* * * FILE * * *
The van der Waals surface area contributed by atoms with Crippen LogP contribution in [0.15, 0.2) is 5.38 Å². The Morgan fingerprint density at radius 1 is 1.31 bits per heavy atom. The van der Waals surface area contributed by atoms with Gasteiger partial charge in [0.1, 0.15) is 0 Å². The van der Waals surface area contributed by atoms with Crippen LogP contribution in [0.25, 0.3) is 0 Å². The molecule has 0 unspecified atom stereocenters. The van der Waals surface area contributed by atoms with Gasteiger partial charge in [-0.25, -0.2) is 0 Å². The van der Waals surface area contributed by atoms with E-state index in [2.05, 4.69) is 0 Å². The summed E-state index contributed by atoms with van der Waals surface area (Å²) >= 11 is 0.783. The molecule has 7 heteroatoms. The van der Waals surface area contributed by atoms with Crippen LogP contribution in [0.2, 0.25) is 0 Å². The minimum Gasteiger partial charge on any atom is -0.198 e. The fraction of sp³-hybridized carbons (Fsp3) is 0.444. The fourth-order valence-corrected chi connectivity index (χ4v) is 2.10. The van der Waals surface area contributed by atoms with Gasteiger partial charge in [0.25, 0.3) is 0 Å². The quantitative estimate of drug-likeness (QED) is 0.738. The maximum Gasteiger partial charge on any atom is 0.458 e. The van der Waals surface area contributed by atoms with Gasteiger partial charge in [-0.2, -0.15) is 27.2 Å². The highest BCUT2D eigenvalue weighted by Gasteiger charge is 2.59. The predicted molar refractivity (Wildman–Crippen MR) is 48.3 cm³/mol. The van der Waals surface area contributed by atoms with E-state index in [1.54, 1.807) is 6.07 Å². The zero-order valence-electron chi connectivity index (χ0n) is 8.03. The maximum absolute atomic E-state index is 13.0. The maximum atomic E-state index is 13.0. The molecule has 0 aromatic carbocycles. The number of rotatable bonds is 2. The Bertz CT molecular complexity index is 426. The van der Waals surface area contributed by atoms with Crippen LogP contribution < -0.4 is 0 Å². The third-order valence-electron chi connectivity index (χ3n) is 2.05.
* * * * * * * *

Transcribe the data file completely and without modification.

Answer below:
The van der Waals surface area contributed by atoms with Crippen LogP contribution in [0.15, 0.2) is 5.38 Å². The Morgan fingerprint density at radius 1 is 1.31 bits per heavy atom. The van der Waals surface area contributed by atoms with Gasteiger partial charge in [0.1, 0.15) is 0 Å². The van der Waals surface area contributed by atoms with Crippen LogP contribution in [0.25, 0.3) is 0 Å². The molecule has 0 unspecified atom stereocenters. The van der Waals surface area contributed by atoms with Gasteiger partial charge in [-0.25, -0.2) is 0 Å². The van der Waals surface area contributed by atoms with E-state index in [2.05, 4.69) is 0 Å². The summed E-state index contributed by atoms with van der Waals surface area (Å²) >= 11 is 0.783. The molecule has 7 heteroatoms. The van der Waals surface area contributed by atoms with Crippen LogP contribution in [0.2, 0.25) is 0 Å². The minimum Gasteiger partial charge on any atom is -0.198 e. The fraction of sp³-hybridized carbons (Fsp3) is 0.444. The fourth-order valence-corrected chi connectivity index (χ4v) is 2.10. The van der Waals surface area contributed by atoms with Gasteiger partial charge in [0.25, 0.3) is 0 Å². The quantitative estimate of drug-likeness (QED) is 0.738. The maximum Gasteiger partial charge on any atom is 0.458 e. The van der Waals surface area contributed by atoms with Gasteiger partial charge in [-0.2, -0.15) is 27.2 Å². The highest BCUT2D eigenvalue weighted by Gasteiger charge is 2.59. The predicted molar refractivity (Wildman–Crippen MR) is 48.3 cm³/mol. The van der Waals surface area contributed by atoms with E-state index in [1.54, 1.807) is 6.07 Å². The zero-order valence-electron chi connectivity index (χ0n) is 8.03. The maximum absolute atomic E-state index is 13.0. The maximum atomic E-state index is 13.0. The molecule has 0 aromatic carbocycles. The number of rotatable bonds is 2. The Bertz CT molecular complexity index is 426. The van der Waals surface area contributed by atoms with Crippen LogP contribution < -0.4 is 0 Å². The third-order valence-electron chi connectivity index (χ3n) is 2.05.